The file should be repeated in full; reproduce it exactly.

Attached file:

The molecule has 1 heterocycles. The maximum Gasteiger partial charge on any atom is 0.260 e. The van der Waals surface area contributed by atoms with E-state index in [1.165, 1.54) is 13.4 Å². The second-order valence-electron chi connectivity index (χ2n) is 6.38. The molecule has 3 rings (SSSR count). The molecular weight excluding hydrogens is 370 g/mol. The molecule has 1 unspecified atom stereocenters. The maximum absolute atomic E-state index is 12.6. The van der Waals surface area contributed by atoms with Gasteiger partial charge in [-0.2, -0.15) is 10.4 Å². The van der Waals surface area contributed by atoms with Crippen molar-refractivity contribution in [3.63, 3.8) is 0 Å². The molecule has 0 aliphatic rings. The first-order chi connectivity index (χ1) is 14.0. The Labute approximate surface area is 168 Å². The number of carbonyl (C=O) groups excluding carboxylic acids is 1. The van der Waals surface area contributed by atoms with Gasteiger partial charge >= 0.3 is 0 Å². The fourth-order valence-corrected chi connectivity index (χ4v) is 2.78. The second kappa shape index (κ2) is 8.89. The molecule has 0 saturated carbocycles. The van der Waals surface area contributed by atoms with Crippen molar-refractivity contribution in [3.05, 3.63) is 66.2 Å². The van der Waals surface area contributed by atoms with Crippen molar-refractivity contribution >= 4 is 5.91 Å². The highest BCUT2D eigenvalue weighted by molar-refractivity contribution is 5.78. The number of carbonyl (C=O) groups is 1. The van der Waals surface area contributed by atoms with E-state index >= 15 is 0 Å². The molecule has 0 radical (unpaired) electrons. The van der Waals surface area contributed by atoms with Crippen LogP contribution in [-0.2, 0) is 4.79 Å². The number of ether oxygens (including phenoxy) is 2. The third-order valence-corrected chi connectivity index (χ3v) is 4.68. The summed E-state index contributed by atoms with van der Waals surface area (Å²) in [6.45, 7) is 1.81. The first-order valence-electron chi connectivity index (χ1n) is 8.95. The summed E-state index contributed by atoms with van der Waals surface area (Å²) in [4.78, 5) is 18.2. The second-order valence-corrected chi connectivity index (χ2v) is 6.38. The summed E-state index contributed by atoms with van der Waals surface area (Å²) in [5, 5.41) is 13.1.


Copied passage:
The molecule has 1 heterocycles. The maximum Gasteiger partial charge on any atom is 0.260 e. The van der Waals surface area contributed by atoms with E-state index in [1.165, 1.54) is 13.4 Å². The second-order valence-electron chi connectivity index (χ2n) is 6.38. The molecule has 3 rings (SSSR count). The molecular weight excluding hydrogens is 370 g/mol. The molecule has 1 unspecified atom stereocenters. The maximum absolute atomic E-state index is 12.6. The van der Waals surface area contributed by atoms with Gasteiger partial charge in [-0.2, -0.15) is 10.4 Å². The van der Waals surface area contributed by atoms with Crippen molar-refractivity contribution in [3.63, 3.8) is 0 Å². The molecule has 0 aliphatic rings. The first-order chi connectivity index (χ1) is 14.0. The Labute approximate surface area is 168 Å². The number of carbonyl (C=O) groups excluding carboxylic acids is 1. The van der Waals surface area contributed by atoms with Gasteiger partial charge >= 0.3 is 0 Å². The fourth-order valence-corrected chi connectivity index (χ4v) is 2.78. The second kappa shape index (κ2) is 8.89. The molecule has 0 saturated carbocycles. The van der Waals surface area contributed by atoms with Crippen molar-refractivity contribution in [3.05, 3.63) is 66.2 Å². The van der Waals surface area contributed by atoms with Crippen molar-refractivity contribution >= 4 is 5.91 Å². The highest BCUT2D eigenvalue weighted by molar-refractivity contribution is 5.78. The number of carbonyl (C=O) groups is 1. The van der Waals surface area contributed by atoms with E-state index >= 15 is 0 Å². The molecule has 0 radical (unpaired) electrons. The van der Waals surface area contributed by atoms with Crippen LogP contribution in [-0.2, 0) is 4.79 Å². The number of ether oxygens (including phenoxy) is 2. The third-order valence-corrected chi connectivity index (χ3v) is 4.68. The summed E-state index contributed by atoms with van der Waals surface area (Å²) in [6.45, 7) is 1.81. The first-order valence-electron chi connectivity index (χ1n) is 8.95. The summed E-state index contributed by atoms with van der Waals surface area (Å²) in [4.78, 5) is 18.2. The second-order valence-corrected chi connectivity index (χ2v) is 6.38. The summed E-state index contributed by atoms with van der Waals surface area (Å²) in [5, 5.41) is 13.1.